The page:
Many of the big name publishers in gaming are starting to create experiences that are geared toward gamers with small attention spans. A lot of what’s produced are quick fixes and shells of their console versions. Thankfully, Ubisoft has identified that they have a great gaming engine, UbiArt Framework, that can translate to unique and fresh gaming intellectual properties. One of their first original efforts, Child of Light, is a charming and magical reminder of everything that’s right in gaming.
There’s not a lot out there that play like Child of Light. Calling it a 2D platformer wouldn’t be appropriate, because our protagonist gracefully flies through her 2D world. There’s no timed jumping like the big-named UbiArt Framework-powered Rayman game before it. Aurora, our red-headed heroine, flies through the screen and unlocks entrances and solves quick puzzles to get from one area to the next. She is followed around by a light-based companion, Igniculus, similar to Navi from Ocarina of Time. Igniculus can be controlled by the Wii U GamePad touch screen to light pathways, retrieve items, click light switches, and light up shadows and silhouettes to solve puzzles.
When Aurora encounters an enemy, a turn-based role-playing game (RPG) screen pops up and two of her party members fight anywhere from two to three enemies at-a-time. Each individual character stands on their own little isolated cliffs with a spotlight to target your physical attacks, magic, and items. A timing meter is available at the bottom of each screen and allow for the player to interrupt enemies if they’re in “Casting” mode. Igniculus can be used to charge ally HP and slow down enemy move meters.
Leveling up each character gives them one skill point that can be used to acquire upgraded move sets. Up to three different tracks of move sets are available to each character in the party. This is a smart and intuitively transactional way to change up the RPG elements by identifying the gamer’s right to choose the strategy that best first them.
The game is meant to be a quick fix and is meant to be a 5- to 10-hour gaming experience. With that in mind, gamers will find themselves looking for every secret passageway like the 2D Mario games of the 8-bit and 16-bit era. Finding new areas leads to breathtaking artistic visuals, as well as, the payoff of a power-up. There’s a hint of Metroidvania backtracking and Aurora herself may also change appearance in like Samus powers up her suit. The writing is presented in poetry as dialogue between characters have rhyming rhythms between them.
Ubisoft games are synonymous with great art direction and Child of Light is no different in that regard. What is different is that, while it uses the Rayman engine, the art style is unique and beautiful. It’s much less Rayman and more akin to Muramasa: The Demon Blade with blooming trees, flickering flames, streaming winds, and glacial blue ice. The game is simply stunning to look at. Equally as impressive as the visuals is the animation. Ubisoft Montpellier employed the use of motion capturing Cirque Du Soleil performers and it really shows in this game. Aurora has the grace of an acrobatic ballerina as she soars from one area to the next. Enemy movements are methodical and non-threatening, but are necessary. After all, how does one gain skill points in an RPG? Finally, there’s an emphasis in the animation on Aurora’s flowing red hair. The wind flows through her hair and it’s beautifully animated throughout based on her environmental and flight physics.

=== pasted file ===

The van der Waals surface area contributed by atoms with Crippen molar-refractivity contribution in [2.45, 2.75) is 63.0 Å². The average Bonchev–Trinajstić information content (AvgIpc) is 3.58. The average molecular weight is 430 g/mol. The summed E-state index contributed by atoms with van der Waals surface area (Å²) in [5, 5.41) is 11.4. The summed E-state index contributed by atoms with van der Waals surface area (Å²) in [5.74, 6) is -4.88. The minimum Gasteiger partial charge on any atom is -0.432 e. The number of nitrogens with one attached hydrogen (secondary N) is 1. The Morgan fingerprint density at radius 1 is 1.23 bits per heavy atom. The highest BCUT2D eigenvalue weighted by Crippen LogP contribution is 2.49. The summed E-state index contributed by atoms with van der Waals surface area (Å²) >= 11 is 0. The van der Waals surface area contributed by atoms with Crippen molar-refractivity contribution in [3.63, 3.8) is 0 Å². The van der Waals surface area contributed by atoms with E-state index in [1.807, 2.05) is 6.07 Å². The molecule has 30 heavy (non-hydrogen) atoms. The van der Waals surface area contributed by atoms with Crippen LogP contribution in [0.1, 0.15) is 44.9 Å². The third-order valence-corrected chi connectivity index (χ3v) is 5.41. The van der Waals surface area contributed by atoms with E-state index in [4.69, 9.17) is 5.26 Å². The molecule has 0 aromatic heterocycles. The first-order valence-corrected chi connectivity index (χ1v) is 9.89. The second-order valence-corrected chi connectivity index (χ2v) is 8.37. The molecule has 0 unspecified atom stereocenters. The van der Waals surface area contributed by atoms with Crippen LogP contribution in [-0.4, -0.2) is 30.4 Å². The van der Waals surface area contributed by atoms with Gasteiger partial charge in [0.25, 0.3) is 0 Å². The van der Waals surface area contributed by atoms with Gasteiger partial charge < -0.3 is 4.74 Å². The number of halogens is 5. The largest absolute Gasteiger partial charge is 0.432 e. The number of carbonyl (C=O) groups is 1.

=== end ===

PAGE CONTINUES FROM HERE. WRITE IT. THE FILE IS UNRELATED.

The soundtrack and environmental effects are ear-pleasing. There are some effects that may be out of place as you turn up the volume on your television, but it’s minor compared to the audio journey that you embark on. There’s some voice acting, but most of the dialogue is read in unforced poetic rhymes. For more on the soundtrack, watch the video below.
Overall Rating: A
Unique artistic graphics powered by the UbiArt Framework engine, great writing, an orchestral and formidable soundtrack, animation based on graceful Cirque Du Soleil performers, and it’s all packaged together nicely for $15. This game is a gateway RPG for gamers who want an introduction to the genre, as well as the veteran RPG gamer looking for something quick and fresh at 5 to 10 hours to decompress between games. Like Rayman before it, Ubisoft Montpellier has coded this gem with a lot of love. This one deserves your $15 and it’s currently the download only game to own on the Wii U. Do yourself a favor and head to your Nintendo e-Shop to pick this one up!
Child of Light is also available to other consoles as a download as well.
Check out the video below on the making of the game for more background on this beautiful game.
Source: Screen Captures from Miiverse user Island_Gamer (me) and the Nintendo’s YouTube Channel